In the classroom, Evan Mulchrone studies marketing, but on the lacrosse field, the senior defenseman credits communication for building success. That communication helped lead the Ohio State men’s lacrosse team to its first win of the season at home against Robert Morris on Tuesday, defeating the Colonials 10-6.“Communication is our No. 1 standard on defense,” Mulchrone said. “Talking to each other, knowing who’s hot. Constant communication is key for a successful defense.”And successful he was.Named the player of the game, Mulchrone accepted every shift in the second half of the game, coach Nick Myers said.“He was a warrior out there,” Myers said. “He played 60 minutes of Buckeye lacrosse.”In company with Mulchrone and the defense, a cast of star players emerged from the offense to lead the Buckeyes to their four-goal win against the Colonials, a redemption following a 9-8 loss to Detroit on Saturday.Freshman attackman Colin Chell tallied his first two goals as a Buckeye during the first half, immersing himself with the team both seamlessly and selflessly, something senior midfielder David Planning said is crucial.“Colin fit right into our system from day one,” Planning said. “He runs all around the field, with or without the ball. The key to our offense now is that we’re all sharing the ball.”Junior attackman Ryan Hunter chipped in with three goals against the Colonials, bringing his two-game point total to five and setting the tone for the offense, Myers said.“Ryan’s doing his job,” Myers said. “His job is to put the ball in the back of the net. He’s a finisher. And when the ball hits his stick, that’s what he’s supposed to do.”While the team in part owes its first victory of the season to individual efforts, Myers credited a selfless, organized attitude, along with setting and achieving goals, sealing the win for the Buckeyes.“We knew Robert Morris was capable of scoring in bunches, so we wanted to sent a tempo early,” Myers said. “We organized well. We shared the ball very unselfishly.”And it was that team effort that revived “Buckeye lacrosse” and gave the team its win, but Myers said this is just the beginning.“It’s a step in the right direction,” Myers said. “This is a humble group. They know what they need to do to get better.”OSU is scheduled to return to the field for its third game of the season against Delaware on Sunday at the Woody Hayes Athletic Center.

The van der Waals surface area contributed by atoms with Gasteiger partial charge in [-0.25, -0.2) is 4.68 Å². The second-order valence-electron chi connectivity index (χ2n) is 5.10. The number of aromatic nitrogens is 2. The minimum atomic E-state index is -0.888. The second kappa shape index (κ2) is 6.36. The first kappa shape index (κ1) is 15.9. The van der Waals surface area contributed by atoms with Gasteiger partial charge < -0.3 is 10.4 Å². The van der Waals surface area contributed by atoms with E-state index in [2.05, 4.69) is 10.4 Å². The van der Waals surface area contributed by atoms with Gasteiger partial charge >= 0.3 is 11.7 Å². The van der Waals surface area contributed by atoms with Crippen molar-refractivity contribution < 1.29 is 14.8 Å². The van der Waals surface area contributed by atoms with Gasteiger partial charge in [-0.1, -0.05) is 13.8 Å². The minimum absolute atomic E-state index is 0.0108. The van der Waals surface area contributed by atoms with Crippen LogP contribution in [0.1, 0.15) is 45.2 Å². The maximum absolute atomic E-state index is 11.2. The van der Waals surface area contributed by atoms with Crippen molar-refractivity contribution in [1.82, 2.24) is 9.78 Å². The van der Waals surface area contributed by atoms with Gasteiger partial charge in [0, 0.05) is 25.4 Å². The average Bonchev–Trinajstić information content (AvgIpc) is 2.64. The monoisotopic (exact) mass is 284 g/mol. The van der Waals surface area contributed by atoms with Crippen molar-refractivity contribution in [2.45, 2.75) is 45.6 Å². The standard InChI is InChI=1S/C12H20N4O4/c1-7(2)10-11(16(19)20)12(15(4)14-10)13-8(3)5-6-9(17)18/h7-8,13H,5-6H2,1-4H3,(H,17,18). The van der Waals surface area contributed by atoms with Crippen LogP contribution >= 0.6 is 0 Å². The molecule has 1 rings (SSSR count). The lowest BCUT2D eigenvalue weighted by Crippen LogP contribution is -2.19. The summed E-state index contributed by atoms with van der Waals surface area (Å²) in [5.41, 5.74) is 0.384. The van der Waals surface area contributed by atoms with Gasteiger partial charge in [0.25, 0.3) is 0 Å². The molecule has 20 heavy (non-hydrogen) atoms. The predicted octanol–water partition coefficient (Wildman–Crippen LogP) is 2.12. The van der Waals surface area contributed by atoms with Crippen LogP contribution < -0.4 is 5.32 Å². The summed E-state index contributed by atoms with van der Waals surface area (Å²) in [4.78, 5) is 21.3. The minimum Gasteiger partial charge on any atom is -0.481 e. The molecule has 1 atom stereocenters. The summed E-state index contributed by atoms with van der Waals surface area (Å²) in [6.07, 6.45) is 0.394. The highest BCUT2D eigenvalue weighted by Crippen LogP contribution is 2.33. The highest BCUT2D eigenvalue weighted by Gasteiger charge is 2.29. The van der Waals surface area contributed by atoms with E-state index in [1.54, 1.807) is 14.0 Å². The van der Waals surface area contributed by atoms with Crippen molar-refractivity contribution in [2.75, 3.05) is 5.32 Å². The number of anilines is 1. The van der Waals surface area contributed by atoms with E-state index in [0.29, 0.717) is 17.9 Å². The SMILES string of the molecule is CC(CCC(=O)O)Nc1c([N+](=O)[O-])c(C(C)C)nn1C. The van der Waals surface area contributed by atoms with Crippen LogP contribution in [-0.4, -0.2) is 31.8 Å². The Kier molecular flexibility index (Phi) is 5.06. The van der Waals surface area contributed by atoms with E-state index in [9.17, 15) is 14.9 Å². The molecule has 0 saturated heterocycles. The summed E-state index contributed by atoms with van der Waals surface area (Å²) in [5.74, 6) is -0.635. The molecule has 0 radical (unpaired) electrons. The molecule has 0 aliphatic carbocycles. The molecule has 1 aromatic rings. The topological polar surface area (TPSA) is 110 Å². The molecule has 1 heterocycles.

ICMM has launched Working together a guidance note (of over 100 pages) for companies engaging with the artisanal and small-scale mining (ASM) sector. This is a very important subject, particularly in Africa, Asia and South America. The document is the product of a fruitful partnership with Communities and Small-Scale Mining (CASM), the International Finance Corp’s Oil, Gas, and Mining Sustainable Community Development Fund (IFC CommDev) and ICMM. The interaction between large-scale mining companies and ASM operations has not always been positive, and encounters between the two sectors are increasing. There are a number of ASM sustainable development challenges – including security, human rights and relocation programs – that can require specific ASM consideration.For the first time, Working together brings together a number of approaches and tools for engaging with ASM operators. It is put forward as a pilot, so that further testing and gathering of good practices with companies can take place in the next phase.ASM uses techniques that have changed little since ancient times and continues to provide a source of direct or indirect employment to over 100 million people. ICMM says “there is no doubt that ASM has a legitimate and significant role to play in the social and economic development of many countries. “ASM and large-scale mining (LSM) often operate side by side. Large mining companies have been engaging with artisanal miners and their dependants through general community development programs for some time. However, the particular sustainable development challenges of ASM – including security, human rights and relocation programs – need specific consideration.“The fact that much of ASM activity occurs outside regulatory frameworks – whether illegal or not – can also present significant challenges for companies and regulators. There can be significant tension between ASM miners and their own governments – with companies caught in the middle. In recent years there has been increasing interaction between artisanal operators and companies that has not always been positive.“This document has evolved out of a growing sense that more mutually beneficial engagement between mining companies and ASM operators is needed. For this to happen, ‘good practices’ need further definition and further sharing across companies.“In this spirit, the ASM-LSM guidance note brings together for the first time a number of approaches and tools for companies to engage with ASM. It is put forward as a pilot, fully recognising that further testing and gathering of good practices with companies is needed – activities that will be taking place over the next 18 months. www.icmm.com